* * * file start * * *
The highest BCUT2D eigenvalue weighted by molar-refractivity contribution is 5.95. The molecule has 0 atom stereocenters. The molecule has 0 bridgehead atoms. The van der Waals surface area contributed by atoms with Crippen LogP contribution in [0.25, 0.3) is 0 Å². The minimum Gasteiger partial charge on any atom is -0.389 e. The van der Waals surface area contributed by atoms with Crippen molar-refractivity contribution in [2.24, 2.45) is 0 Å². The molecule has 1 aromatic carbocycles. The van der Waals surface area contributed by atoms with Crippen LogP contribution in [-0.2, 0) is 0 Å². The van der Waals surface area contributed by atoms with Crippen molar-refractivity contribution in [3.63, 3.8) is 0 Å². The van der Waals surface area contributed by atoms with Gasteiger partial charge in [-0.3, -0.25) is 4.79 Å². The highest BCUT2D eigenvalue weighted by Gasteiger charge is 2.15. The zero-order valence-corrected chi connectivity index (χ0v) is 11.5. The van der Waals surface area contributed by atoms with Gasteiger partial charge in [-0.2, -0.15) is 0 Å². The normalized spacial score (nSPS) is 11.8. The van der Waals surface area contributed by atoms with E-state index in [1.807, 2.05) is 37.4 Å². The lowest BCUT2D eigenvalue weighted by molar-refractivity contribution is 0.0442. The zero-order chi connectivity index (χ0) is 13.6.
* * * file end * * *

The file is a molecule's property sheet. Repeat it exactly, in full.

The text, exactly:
The highest BCUT2D eigenvalue weighted by molar-refractivity contribution is 5.95. The molecule has 0 atom stereocenters. The molecule has 0 bridgehead atoms. The van der Waals surface area contributed by atoms with Crippen LogP contribution in [0.25, 0.3) is 0 Å². The minimum Gasteiger partial charge on any atom is -0.389 e. The van der Waals surface area contributed by atoms with Crippen molar-refractivity contribution in [2.24, 2.45) is 0 Å². The molecule has 1 aromatic carbocycles. The van der Waals surface area contributed by atoms with Crippen LogP contribution in [-0.2, 0) is 0 Å². The van der Waals surface area contributed by atoms with Crippen molar-refractivity contribution in [3.63, 3.8) is 0 Å². The van der Waals surface area contributed by atoms with Gasteiger partial charge in [-0.3, -0.25) is 4.79 Å². The highest BCUT2D eigenvalue weighted by Gasteiger charge is 2.15. The zero-order valence-corrected chi connectivity index (χ0v) is 11.5. The van der Waals surface area contributed by atoms with Gasteiger partial charge in [-0.2, -0.15) is 0 Å². The normalized spacial score (nSPS) is 11.8. The van der Waals surface area contributed by atoms with E-state index in [1.807, 2.05) is 37.4 Å². The lowest BCUT2D eigenvalue weighted by molar-refractivity contribution is 0.0442. The zero-order chi connectivity index (χ0) is 13.6.